`None`

. We had to upgrade functions whose inputs were of type `int`

to instead
accept inputs of type `int option`

. Here's that idea expressed as its own function:

```
let bind (x : int option) (op : int -> int option) : int option =
match x with
| None -> None
| Some a -> op a
let (>>=) = bind
```

The `bind`

function can be understood as doing the core work of upgrading `op`

from a function that accepts an `int`

as input to a function that
accepts an `int option`

as input. In fact, we could even write a function
that does that upgrading for us using `bind`

:

```
let upgrade : (int -> int option) -> (int option -> int option) =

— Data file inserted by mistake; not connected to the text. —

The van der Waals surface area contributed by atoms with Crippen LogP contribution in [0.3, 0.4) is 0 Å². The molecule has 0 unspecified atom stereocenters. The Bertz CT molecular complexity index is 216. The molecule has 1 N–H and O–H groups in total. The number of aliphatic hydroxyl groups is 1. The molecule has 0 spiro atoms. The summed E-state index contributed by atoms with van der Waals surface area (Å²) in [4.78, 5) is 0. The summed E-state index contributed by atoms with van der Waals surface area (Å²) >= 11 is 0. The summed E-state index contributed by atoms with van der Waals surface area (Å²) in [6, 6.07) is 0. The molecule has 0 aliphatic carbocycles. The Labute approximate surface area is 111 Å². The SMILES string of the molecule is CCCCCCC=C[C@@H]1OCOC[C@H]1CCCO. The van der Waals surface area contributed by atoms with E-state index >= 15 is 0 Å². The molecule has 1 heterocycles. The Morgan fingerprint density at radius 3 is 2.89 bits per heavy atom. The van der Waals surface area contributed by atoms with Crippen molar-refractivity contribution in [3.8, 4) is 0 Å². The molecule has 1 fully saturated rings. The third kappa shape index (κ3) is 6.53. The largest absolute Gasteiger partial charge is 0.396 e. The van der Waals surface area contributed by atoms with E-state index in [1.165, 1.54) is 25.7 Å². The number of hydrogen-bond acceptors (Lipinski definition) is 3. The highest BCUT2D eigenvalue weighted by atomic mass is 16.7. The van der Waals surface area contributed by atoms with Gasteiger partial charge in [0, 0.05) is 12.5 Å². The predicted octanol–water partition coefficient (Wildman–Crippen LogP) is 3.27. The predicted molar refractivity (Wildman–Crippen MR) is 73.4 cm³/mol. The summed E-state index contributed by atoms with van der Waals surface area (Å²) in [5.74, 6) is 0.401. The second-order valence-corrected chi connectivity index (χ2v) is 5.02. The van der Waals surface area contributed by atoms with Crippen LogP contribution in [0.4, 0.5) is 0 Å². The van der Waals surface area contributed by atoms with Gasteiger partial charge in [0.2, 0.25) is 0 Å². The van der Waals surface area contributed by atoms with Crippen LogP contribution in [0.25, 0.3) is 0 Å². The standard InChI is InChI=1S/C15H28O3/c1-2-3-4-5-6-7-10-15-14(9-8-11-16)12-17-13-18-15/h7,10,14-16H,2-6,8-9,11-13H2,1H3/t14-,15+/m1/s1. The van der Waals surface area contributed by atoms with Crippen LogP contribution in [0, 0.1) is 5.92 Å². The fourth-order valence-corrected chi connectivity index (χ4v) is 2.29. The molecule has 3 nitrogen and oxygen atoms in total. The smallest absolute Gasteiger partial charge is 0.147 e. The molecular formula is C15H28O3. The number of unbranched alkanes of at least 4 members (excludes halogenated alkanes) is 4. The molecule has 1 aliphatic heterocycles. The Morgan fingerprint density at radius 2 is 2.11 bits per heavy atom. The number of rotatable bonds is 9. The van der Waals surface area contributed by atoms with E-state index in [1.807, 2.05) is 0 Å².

fun (op : int -> int option) (x : int option) -> (x >>= op)
```

All those type annotations are intended to help the reader understand the function. Of course, it could be written much more simply as:

```
let upgrade op x =
x >>= op
```

Using just the `return`

and `>>=`

functions, we could re-implement the
arithmetic operations from above. For example, here are addition
and division:

```
let ( + ) (x : int option) (y : int option) : int option =
x >>= fun a ->
y >>= fun b ->
return (Stdlib.( + ) a b)
let ( - ) (x : int option) (y : int option) : int option =
x >>= fun a ->
y >>= fun b ->
return (Stdlib.( - ) a b)
let ( * ) (x : int option) (y : int option) : int option =
x >>= fun a ->
y >>= fun b ->
return (Stdlib.( * ) a b)
let ( / ) (x : int option) (y : int option) : int option =
x >>= fun a ->
y >>= fun b ->
if b = 0 then None else return (Stdlib.( / ) a b)
```

Recall, from our discussion of the bind operator in Lwt, that the syntax above should be parsed by your eye as

- take
`x`

and extract from it the value`a`

, - then take
`y`

and extract from it`b`

, - then use
`a`

and`b`

to construct a return value.